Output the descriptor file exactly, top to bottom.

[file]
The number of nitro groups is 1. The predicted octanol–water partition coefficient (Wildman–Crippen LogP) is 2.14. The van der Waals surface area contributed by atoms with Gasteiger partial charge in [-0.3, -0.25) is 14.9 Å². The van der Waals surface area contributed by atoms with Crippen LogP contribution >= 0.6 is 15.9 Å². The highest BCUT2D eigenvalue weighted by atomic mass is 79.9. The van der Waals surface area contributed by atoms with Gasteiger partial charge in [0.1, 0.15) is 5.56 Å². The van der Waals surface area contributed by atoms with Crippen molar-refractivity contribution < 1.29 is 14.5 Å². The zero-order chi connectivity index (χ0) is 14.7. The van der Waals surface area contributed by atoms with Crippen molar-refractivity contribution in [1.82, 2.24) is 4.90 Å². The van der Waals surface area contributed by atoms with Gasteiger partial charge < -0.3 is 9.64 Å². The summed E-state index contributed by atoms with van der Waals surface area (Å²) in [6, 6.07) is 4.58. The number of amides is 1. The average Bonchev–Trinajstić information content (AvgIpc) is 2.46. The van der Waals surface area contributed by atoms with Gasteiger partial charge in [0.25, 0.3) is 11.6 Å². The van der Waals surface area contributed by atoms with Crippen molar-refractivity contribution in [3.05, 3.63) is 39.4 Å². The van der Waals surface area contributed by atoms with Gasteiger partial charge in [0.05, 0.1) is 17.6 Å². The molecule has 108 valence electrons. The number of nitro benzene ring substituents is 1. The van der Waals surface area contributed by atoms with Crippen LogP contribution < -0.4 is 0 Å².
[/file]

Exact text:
The number of nitro groups is 1. The predicted octanol–water partition coefficient (Wildman–Crippen LogP) is 2.14. The van der Waals surface area contributed by atoms with Gasteiger partial charge in [-0.3, -0.25) is 14.9 Å². The van der Waals surface area contributed by atoms with Crippen LogP contribution >= 0.6 is 15.9 Å². The highest BCUT2D eigenvalue weighted by atomic mass is 79.9. The van der Waals surface area contributed by atoms with Gasteiger partial charge in [0.1, 0.15) is 5.56 Å². The van der Waals surface area contributed by atoms with Crippen molar-refractivity contribution < 1.29 is 14.5 Å². The zero-order chi connectivity index (χ0) is 14.7. The van der Waals surface area contributed by atoms with Crippen molar-refractivity contribution in [1.82, 2.24) is 4.90 Å². The van der Waals surface area contributed by atoms with Gasteiger partial charge < -0.3 is 9.64 Å². The summed E-state index contributed by atoms with van der Waals surface area (Å²) in [6, 6.07) is 4.58. The number of amides is 1. The average Bonchev–Trinajstić information content (AvgIpc) is 2.46. The van der Waals surface area contributed by atoms with Gasteiger partial charge in [0.25, 0.3) is 11.6 Å². The van der Waals surface area contributed by atoms with Crippen molar-refractivity contribution in [3.05, 3.63) is 39.4 Å². The van der Waals surface area contributed by atoms with Gasteiger partial charge in [0.05, 0.1) is 17.6 Å². The molecule has 108 valence electrons. The number of nitro benzene ring substituents is 1. The van der Waals surface area contributed by atoms with Crippen LogP contribution < -0.4 is 0 Å².